Is 2018 the year you will die? Laurie Brown starts the new year with Stephen Jenkinson, contemplating death.
“Welcome to 2018! Your year of ____________. (fill in the blank). Ah the thrill of that blank space. You could fill that spot with a thousand different things! But I’m going to throw an idea at you that I bet you haven’t considered for the coming year…death…your death. Well that takes this party to a new plateau, doesn’t it? We have a guide in this Pondercast – Stephen Jenkinson. He’s the dude when it comes to contemplating the dying realm.” – Laurie Brown
Savour a listen on lauriebrown.ca
Get the subject of their talk, ‘Nights of Grief & Mystery’ on orphanwisdom.com
About Laurie Brown
Laurie Brown is one of Canada’s finest music journalists and broadcasters. After ten years hosting The Signal on CBC, she is now shifting into a new direction with Pondercast. Useful podcasts to keep you company into the night. Free range brain shavings for what ails you.
Farah Nazarali from Banyen Books & Sound interviews Stephen Jenkinson in the lead up to Stephen’s upcoming day long teaching in DIE WISE Making Meaning in Vancouver, BC at the University of British Columbia Asian Studies Centre.
“To grieve is to be part of the human experience. That’s the great dare of being human and being conscious – to be willing to love something that’s not going to last; that’s a grief-endorsed understanding of life.” ~ Stephen Jenkinson
Author, teacher, activist, ceremonialist, and founder of Orphan Wisdom School, Stephen Jenkinson muses about life, death, grief, the natural world and the condition of being awake. This profound, provocative, and deeply insightful podcast is an invitation to explore the depths of our existential loneliness and be awake to the inter-connectedness of life so that we can live and die wise and our existence contributes to sustaining life for future generations.
They used to be called’ records’. It’s old-timey. It has a good sound to it. A record, a sign that something happened, proof, a faithful witness: These stories and songs were recorded live on tours of Australia, New Zealand, Wales and England in early 2017.
Concerts for Turbulent Times they surely were, sonorous hours and rapture. Our times were served by whatever talents of tongue and timbre have been granted the band and theard, by the reckless labours of friends and accomplices met and unmet who fashioned genuine gigs in their home towns from their dreams for a better day, and by the raucous willingness of the sold out houses to be drawn into wonder and poetry and the kenning.
The doors were pried at night’s end, and still many lingered and couldn’t leave or wouldn’t, and there was something like victory in the air, and a weary, luminous midnight rumour that people heretofore unknown to each other could still join for the sake of the young among them and for the world entrusted to them, and that the Mercies count us kin, and that wonder is the currency of the Gods.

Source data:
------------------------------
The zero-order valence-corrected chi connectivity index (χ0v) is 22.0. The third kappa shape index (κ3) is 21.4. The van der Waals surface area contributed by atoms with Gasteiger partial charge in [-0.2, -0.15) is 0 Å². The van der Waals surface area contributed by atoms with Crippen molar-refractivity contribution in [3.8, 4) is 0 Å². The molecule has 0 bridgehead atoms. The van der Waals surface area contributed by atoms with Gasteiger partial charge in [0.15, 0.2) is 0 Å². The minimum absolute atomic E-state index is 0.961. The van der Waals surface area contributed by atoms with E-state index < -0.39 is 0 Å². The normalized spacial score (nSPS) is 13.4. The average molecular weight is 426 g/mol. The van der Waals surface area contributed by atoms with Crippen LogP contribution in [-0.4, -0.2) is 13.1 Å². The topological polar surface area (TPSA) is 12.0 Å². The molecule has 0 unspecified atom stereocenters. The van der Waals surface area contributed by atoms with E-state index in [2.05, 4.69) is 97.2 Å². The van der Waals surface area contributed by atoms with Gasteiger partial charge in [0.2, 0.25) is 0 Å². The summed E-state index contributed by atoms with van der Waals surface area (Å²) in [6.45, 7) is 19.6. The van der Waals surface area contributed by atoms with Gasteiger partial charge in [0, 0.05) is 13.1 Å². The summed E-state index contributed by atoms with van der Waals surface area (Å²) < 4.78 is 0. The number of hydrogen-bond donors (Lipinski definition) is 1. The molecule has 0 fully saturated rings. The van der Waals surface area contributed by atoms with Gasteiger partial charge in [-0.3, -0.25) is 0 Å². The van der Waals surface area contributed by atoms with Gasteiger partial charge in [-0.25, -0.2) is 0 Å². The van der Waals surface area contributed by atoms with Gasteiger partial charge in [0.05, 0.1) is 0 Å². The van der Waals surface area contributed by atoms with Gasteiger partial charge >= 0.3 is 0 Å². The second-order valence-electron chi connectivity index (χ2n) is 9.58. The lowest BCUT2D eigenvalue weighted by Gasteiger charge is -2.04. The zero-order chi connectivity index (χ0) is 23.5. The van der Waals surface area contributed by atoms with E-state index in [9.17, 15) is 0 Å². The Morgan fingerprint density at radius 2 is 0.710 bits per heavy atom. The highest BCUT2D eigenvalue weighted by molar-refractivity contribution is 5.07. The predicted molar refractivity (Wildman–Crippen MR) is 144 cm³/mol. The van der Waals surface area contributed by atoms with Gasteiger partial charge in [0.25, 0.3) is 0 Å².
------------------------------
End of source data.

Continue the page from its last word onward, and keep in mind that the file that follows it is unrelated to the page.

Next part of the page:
It was powerful business. We got home, couldn’t settle in. The recordings turned into something like dry lightning, like something somebody who wasn’t there might want to know about. The band went back to business, made offerings to the dance hall Gods, gave them their proper seat at the proceedings, brought all the road-tested learning to bear, tuned the whole thing up. What you have in your hand is something like thunder and a far-off storm, faithful to those strange, merciful nights.
A storyteller. A band. An evening of mongrel sorrow, dappled by magic and wonder, fringed with regard for the gift of the tongue, harkening and hortatory and bardic and greying, steeped in mortal mystery, uprooted from its uncertain home in the North of America and cast divination-style like bones on a dusty proving ground down under and over in the old dirt. What would you call such a thing? We called it Nights of Grief and Mystery.
Available October 29th, 2017. Pre-orders on sale now. All CD version pre-orders made before the official launch will receive a signed copy from Stephen and Gregory. Order online exclusively on orphanwisdom.com
Dying well is not a matter of enlightened self-interest or personal preference. Dying well must become an obligation that living people and dying people owe to each other and to those to come. Dying could be and must be the fullest expression and incarnation of what you’ve learned by living. If you love somebody, if you care about the world that’s to come after you, if you want somebody to be spared the lunacy of what you’ve seen, you’ve got to die wise. From his two decades of working with dying people and their families, Stephen Jenkinson places death at the centre of the page and asks us to behold it in all its painful beauty. Dying well is a right and responsibility of everyone. It is a moral, political, and spiritual obligation each person owes their ancestors and their heirs. It is not a lifestyle option. It is a birthright and a debt. How we die, how we care for dying people, and how we carry our dead: this work makes our village life, or breaks it.
Stephen teaches internationally and is the creator and principal instructor of the Orphan Wisdom School founded in 2010. With Master’s degrees from Harvard University (Theology) and the University of Toronto (Social Work) he is redefining what it means to live, and die well. Apprenticed to a master storyteller, he has worked extensively with dying people and their families, is former program director in a major Canadian hospital, former assistant professor in a prominent Canadian medical school, consultant to palliative care and hospice organizations and educator and advocate in the helping professions. He is also a sculptor, traditional canoe builder whose house won a Governor General’s Award for architecture. He is the author of Die Wise: A Manifesto for Sanity and Soul (a book about grief, and dying, and the great love of life, released March 2015), How it All Could Be: A work book for dying people and those who love them(2009) and Money and The Soul’s Desires: A Meditation (2002). He was also a contributing author to Palliative Care – Core Skills and Clinical Competencies (2007). Stephen is the subject of Griefwalker, a National Film Board of Canada film (2008).
The Sand Emergence Series